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Performance Comparison of LPG and Gasoline in an Engine Configured for EGR-Loop Catalytic Reforming
ISSN: 2641-9637, e-ISSN: 2641-9645
Published September 21, 2021 by SAE International in United States
Citation: Szybist, J., Pihl, J., Hawa, H., and Roychoudhury, S., "Performance Comparison of LPG and Gasoline in an Engine Configured for EGR-Loop Catalytic Reforming," SAE Int. J. Adv. & Curr. Prac. in Mobility 4(2):610-625, 2022, https://doi.org/10.4271/2021-01-1158.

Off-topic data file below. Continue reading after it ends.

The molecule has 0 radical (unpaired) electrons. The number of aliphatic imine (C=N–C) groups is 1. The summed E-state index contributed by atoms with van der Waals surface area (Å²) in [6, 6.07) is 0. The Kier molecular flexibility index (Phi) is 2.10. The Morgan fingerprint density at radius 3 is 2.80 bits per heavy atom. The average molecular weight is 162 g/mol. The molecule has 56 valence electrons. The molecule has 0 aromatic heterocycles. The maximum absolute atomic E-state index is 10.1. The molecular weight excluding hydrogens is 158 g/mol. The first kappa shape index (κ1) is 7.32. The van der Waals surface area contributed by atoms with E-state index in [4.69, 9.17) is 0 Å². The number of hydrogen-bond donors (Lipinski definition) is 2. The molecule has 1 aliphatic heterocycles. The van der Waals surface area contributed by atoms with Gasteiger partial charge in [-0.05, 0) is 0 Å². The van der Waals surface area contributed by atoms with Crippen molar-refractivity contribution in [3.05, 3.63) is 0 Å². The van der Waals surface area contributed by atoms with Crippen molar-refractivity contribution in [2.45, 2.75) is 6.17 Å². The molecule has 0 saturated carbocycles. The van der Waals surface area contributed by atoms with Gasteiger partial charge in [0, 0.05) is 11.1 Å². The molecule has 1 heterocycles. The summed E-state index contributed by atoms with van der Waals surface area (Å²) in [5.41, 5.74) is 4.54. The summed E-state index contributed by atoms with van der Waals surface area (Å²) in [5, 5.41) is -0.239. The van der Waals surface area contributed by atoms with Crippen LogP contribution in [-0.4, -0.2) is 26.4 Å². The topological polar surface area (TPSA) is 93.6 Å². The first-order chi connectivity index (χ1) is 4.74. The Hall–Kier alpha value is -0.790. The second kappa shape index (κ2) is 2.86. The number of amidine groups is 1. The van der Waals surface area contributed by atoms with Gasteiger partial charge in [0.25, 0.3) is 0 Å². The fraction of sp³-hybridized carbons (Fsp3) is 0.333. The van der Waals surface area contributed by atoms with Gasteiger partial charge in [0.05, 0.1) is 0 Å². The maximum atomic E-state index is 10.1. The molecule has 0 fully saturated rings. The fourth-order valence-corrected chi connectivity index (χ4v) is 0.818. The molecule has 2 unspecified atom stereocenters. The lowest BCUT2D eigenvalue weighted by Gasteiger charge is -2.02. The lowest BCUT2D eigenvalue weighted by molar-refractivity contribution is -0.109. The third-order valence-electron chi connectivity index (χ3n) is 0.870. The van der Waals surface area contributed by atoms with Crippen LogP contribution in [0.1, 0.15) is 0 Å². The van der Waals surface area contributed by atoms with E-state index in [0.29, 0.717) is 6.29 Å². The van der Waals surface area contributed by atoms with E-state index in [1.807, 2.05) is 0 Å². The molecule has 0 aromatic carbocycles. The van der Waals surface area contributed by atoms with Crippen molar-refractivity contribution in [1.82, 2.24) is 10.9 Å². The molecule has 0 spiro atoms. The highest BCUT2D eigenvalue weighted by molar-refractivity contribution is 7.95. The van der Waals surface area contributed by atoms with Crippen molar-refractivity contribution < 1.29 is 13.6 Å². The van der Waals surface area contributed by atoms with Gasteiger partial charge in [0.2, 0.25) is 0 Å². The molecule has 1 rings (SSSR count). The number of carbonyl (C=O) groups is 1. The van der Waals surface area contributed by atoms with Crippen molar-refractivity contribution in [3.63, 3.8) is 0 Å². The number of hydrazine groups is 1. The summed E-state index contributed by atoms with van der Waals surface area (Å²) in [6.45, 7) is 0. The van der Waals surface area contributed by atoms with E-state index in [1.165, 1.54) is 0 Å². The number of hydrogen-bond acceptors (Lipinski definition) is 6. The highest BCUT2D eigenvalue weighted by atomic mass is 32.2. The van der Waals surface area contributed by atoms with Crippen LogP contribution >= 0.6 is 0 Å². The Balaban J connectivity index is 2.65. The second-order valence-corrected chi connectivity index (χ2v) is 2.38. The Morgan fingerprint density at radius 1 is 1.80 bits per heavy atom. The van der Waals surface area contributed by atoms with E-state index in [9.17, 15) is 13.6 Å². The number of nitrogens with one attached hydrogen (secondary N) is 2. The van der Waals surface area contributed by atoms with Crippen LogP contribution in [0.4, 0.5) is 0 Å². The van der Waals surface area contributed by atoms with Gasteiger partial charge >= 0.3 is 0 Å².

In prior work, the EGR loop catalytic reforming strategy developed by ORNL has been shown to provide a relative brake engine efficiency increase of more than 6% by minimizing the thermodynamic expense of the reforming processes, and in some cases achieving thermochemical recuperation (TCR), a form of waste heat recovery where waste heat is converted to usable chemical energy. In doing so, the EGR dilution limit was extended beyond 35% under stoichiometric conditions. In this investigation, a Microlith®-based metal-supported reforming catalyst (developed by Precision Combustion, Inc. (PCI)) was used to reform the parent fuel in a thermodynamically efficient manner into products rich in H2 and CO. We were able to expand the speed and load ranges relative to previous investigations: from 1,500 to 2,500 rpm, and from 2 to 14 bar break mean effective pressure (BMEP). Experiments were conducted to determine the effects of the H/C ratio of the fuel on H2 production and on the engine efficiency in order to compare E10 gasoline (H/C = 1.95) and liquified petroleum gas (LPG), comprised primarily of propane (H/C = 2.67). Additionally, the compression ratio of the engine was increased to ascertain whether further efficiency improvements could be realized based on a reduced knock propensity of the dilute EGR mixture with the reformed fuel. Both the gasoline and propane reforming strategies provided efficiency gains up to 1.85 percentage points and further efficiency improvements with the increased compression ratio were realized. The fuel specific effects of gasoline vs. LPG, the effect of engine operating condition on reforming, and knock limits of the reformed mixture are discussed in detail.